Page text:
Angiotensin-converting enzyme (ACE) inhibitors and angiotensin receptor blockers (ARBs) have been associated with a decline in GFR, primarily mediated through the reduced effects of angiotensin II-induced increase in resistance at the efferent (postglomerular) arteriole. By blocking the response of angiotensin II, the efferent arteriole relaxes, which lowers intraglomerular pressure and reduces the GFR.15 This reduction in GFR can be severe in certain patients such as those with bilateral renal artery stenosis, heart failure, diabetes, vascular disease or CKD. A significant drop in GFR can also occur in those who already have reduced intrarenal perfusion pressure such as acute volume loss. This retrospective study aims to investigate the possible impact of use of the rennin-angiotensin-aldosterone system (RAAS) medications (ACE inhibitors and ARBs) on the incidence of CIN in patients with mild-to-moderate CKD who received coronary angiography.


Study Protocol

The protocol was reviewed and approved by the Institutional Review Board. For this retrospective cross-sectional study, data was obtained by medical chart review. Inclusion criteria were as follows: age greater than 18, contrast medium exposure during a coronary angiography, CKD stages 3 or 4 (estimated GFR between 15 mL/min to 59 mL/min) as determined by the Modification of Diet in Renal Disease (MDRD) equation, a baseline creatinine on the day of contrast exposure and for 5 days following contrast administration. Data from patients on any form of renal replacement therapy were excluded from the study. Information regarding diabetes mellitus, congestive heart failure, peripheral vascular disease, prophylactic medications received, dose and type of intravenous contrast medium, acute myocardial infarction, unstable angina, hypotension (systolic blood pressure < 80 mm Hg), and body mass index was gathered. Serum creatinine values were recorded before contrast exposure and for 5 days after coronary angiography. All creatinine values were measured at one central laboratory by dry slide rate enzymatic methodology. The primary endpoint was development of CIN, which was defined by 25% increase of serum creatinine from baseline or an increase in serum creatinine by 0.5 mg/dL from baseline.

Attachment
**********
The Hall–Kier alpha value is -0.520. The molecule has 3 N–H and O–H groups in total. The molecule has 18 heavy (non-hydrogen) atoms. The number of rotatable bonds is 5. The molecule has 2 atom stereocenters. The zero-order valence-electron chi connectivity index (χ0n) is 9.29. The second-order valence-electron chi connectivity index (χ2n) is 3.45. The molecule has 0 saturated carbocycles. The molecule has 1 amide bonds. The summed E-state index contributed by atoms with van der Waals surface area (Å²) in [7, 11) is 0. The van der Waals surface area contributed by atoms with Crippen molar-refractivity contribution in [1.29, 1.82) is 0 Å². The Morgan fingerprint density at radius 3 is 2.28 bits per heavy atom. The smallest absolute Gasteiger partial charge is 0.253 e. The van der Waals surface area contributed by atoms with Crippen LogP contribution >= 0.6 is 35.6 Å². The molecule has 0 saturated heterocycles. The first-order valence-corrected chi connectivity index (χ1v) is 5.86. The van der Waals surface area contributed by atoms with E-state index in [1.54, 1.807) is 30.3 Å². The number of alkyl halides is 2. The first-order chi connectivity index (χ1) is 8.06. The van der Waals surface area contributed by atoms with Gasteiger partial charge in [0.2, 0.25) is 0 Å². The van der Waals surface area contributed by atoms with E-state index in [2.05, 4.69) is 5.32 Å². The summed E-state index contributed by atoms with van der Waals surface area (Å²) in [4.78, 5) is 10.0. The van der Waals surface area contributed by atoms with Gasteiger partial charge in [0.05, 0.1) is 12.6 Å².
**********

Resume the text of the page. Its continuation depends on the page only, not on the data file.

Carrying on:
Statistical Analysis

For the calculation of the sample size, we assumed an incidence of CIN of 20% in the control group and 40% in the group on RAAS blockade. The inclusion of 39 patients in the RAAS group allowed for a two-sided significance level of 5% and 80% power, assuming a normal distribution. The odds ratio of acute kidney failure (AKF) and associated 95% confidence intervals (CIs) were calculated for the ACE inhibitor and ARB groups. Multivariable analysis was performed to determine any significant covariates that could affect the incidence of CIN in these groups. The variable included in the multivariable model consisted of age, ethnicity, comorbidities, type and volume of contrast medium, and prophylactic strategies.


Between January 1, 2007 and December 31, 2008, a total of 398 patients with CKD Stage 3 or 4 underwent coronary angiography. Of these, 220 were excluded due to lack of sufficient follow-up data, resulting in inclusion of 178, of whom 35% were on ACE inhibitors and 7% were on ARBs. Review of the electronic medical records confirmed the diagnosis of CIN by the definition noted above. Characteristics of the patients at baseline are shown in Table 1. The mean age was 71.3 ± 10.7 years and the mean estimated GFR was 44 ± 11.5 mL/min. There were no significant differences in the baseline characteristics of groups on RAAS blockade agents and the control group (Table 2).

Table 1
Characteristics of Patients Included in the Study*
Table 2
Baseline Characteristics of the Renin-Angiotensin-Aldosterone (RAAS) Blockade and the Control Groups

On day 2, 13% of patients had experienced AKF. The peak incidence of acute kidney failure was on day 3 at 19%. Figure 1 illustrates the percentage of patients with AKF relative to days after contrast exposure. The odds ratio of ARF on day 5 was 0.73 (95% CI, 0.31 to 1.69) for ACE inhibitors (Figure 2) and 0.46 (95% CI, 0.06 to 3.70) for ARBs (Figure 3). Multivariable analysis revealed the findings to be independent of demographic variables, comorbidities, type of contrast medium, and the prophylactic strategies utilized.